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Nuclear Cardiology: A Promise for Improved Cardiovascular Diagnosis Will It Be Fulfilled?

Bertram Pitt, MD; James H. Thrall, MD
Arch Intern Med. 1979;139(9):965-967. doi:10.1001/archinte.1979.03630460009004.
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Myocardial imaging with radioisotopes is finding increasing clinical application.1,2 Community hospitals in many areas of the United States have already begun or are now considering application of these new diagnostic techniques to routine clinical practice. The three techniques that have found widest acceptance are (1) infarct avid imaging with technetium Tc 99m pyrophosphate; (2) myocardial imaging with thallous chloride TL 201 to detect myocardial ischemia and infarction; and (3) cardiac blood pool imaging with technetium Tc 99m aggregated albumin or RBCs to evaluate ventricular function. Other techniques such as platelet imaging to detect coronary thrombosis and techniques to detect acute bacterial endocarditis are still undergoing clinical investigations.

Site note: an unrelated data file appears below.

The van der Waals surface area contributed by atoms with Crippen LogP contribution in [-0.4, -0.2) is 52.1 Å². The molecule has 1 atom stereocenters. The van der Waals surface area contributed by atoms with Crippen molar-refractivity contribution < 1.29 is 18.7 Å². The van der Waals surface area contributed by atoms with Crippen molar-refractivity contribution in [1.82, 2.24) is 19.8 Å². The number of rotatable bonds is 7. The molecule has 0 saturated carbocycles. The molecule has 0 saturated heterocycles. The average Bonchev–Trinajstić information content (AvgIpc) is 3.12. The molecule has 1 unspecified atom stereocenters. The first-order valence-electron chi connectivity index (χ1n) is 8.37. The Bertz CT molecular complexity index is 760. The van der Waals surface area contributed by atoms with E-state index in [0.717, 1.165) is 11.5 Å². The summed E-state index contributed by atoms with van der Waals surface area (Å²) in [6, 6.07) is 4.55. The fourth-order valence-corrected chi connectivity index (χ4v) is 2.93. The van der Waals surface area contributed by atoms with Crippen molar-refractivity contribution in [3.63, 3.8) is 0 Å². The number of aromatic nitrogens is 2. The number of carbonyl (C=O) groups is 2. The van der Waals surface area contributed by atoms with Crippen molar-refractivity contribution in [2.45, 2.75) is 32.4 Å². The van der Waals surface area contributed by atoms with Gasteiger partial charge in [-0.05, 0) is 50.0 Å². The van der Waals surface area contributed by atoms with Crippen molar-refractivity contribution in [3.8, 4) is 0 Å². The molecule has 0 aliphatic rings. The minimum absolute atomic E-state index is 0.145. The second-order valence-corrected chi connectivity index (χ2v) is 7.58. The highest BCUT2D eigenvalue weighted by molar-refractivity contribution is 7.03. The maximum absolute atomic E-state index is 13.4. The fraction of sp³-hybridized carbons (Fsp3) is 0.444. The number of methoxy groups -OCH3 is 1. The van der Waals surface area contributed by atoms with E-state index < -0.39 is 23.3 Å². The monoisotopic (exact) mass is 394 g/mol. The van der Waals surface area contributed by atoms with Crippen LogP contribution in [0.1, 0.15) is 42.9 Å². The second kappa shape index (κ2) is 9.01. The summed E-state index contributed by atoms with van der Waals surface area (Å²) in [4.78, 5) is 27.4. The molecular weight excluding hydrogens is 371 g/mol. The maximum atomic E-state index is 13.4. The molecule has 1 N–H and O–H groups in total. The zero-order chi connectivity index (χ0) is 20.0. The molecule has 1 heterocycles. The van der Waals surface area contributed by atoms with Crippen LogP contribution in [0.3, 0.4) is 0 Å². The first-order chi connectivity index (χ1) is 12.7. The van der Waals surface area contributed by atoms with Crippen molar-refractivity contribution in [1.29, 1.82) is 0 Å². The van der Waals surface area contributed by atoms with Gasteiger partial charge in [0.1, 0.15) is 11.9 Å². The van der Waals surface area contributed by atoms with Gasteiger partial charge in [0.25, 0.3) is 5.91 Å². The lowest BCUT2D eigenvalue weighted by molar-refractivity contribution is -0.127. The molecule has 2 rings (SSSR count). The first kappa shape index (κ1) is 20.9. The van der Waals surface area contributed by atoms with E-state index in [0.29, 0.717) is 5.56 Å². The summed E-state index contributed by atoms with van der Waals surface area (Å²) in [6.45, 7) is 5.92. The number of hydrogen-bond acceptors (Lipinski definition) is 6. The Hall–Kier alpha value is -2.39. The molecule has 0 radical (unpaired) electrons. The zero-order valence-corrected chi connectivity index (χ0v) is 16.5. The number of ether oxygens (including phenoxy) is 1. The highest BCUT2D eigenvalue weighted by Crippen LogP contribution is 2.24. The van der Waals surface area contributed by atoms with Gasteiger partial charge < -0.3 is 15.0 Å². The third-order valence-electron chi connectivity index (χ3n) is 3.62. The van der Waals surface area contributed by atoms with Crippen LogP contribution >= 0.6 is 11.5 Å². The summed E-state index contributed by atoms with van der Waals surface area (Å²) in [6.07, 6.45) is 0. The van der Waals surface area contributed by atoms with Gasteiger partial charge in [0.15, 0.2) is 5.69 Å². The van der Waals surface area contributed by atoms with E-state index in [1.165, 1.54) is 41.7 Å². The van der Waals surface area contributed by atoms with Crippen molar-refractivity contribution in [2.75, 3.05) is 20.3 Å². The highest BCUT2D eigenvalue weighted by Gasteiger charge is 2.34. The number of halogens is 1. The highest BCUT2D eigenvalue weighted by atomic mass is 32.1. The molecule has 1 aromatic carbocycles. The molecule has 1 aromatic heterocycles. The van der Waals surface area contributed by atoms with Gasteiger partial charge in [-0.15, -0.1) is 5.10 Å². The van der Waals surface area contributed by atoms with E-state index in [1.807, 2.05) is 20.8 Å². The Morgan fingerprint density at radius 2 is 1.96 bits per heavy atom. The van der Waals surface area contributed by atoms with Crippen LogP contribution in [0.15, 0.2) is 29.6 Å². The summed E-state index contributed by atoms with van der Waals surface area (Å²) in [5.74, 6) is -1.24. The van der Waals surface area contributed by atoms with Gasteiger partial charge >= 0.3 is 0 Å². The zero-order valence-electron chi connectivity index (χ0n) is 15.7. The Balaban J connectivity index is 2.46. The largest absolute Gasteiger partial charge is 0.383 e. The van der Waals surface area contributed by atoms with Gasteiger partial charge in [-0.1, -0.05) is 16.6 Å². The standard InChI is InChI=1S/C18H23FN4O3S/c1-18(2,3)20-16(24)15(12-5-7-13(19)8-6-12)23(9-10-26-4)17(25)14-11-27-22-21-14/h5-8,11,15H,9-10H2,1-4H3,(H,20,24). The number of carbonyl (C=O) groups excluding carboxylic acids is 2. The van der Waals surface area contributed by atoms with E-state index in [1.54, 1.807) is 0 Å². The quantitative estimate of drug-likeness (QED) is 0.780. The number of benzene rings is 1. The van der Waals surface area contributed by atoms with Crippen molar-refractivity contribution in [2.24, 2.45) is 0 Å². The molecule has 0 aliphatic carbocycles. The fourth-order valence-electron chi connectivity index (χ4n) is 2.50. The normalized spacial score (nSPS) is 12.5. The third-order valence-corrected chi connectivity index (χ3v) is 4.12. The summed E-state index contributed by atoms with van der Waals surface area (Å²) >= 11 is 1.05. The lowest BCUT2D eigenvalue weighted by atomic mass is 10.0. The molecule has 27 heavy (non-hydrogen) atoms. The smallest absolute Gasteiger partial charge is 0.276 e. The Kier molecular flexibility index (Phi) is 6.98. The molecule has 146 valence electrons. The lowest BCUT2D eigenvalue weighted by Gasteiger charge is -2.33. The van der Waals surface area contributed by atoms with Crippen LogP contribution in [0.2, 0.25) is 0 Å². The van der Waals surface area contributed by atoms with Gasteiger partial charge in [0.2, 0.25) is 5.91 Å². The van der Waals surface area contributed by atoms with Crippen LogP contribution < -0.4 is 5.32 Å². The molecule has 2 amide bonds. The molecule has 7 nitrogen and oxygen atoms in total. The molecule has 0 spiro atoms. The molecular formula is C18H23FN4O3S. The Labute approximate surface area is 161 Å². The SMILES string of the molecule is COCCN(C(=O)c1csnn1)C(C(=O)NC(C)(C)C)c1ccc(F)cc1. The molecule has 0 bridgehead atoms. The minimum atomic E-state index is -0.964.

Infarct avid imaging with technetium Tc 99m pyrophosphate has been shown to be a highly sensitive technique to detect acute myocardial infarction, if imaging is performed at the optimum time of 48 to 72 hours after onset of symptoms.3 However, utility


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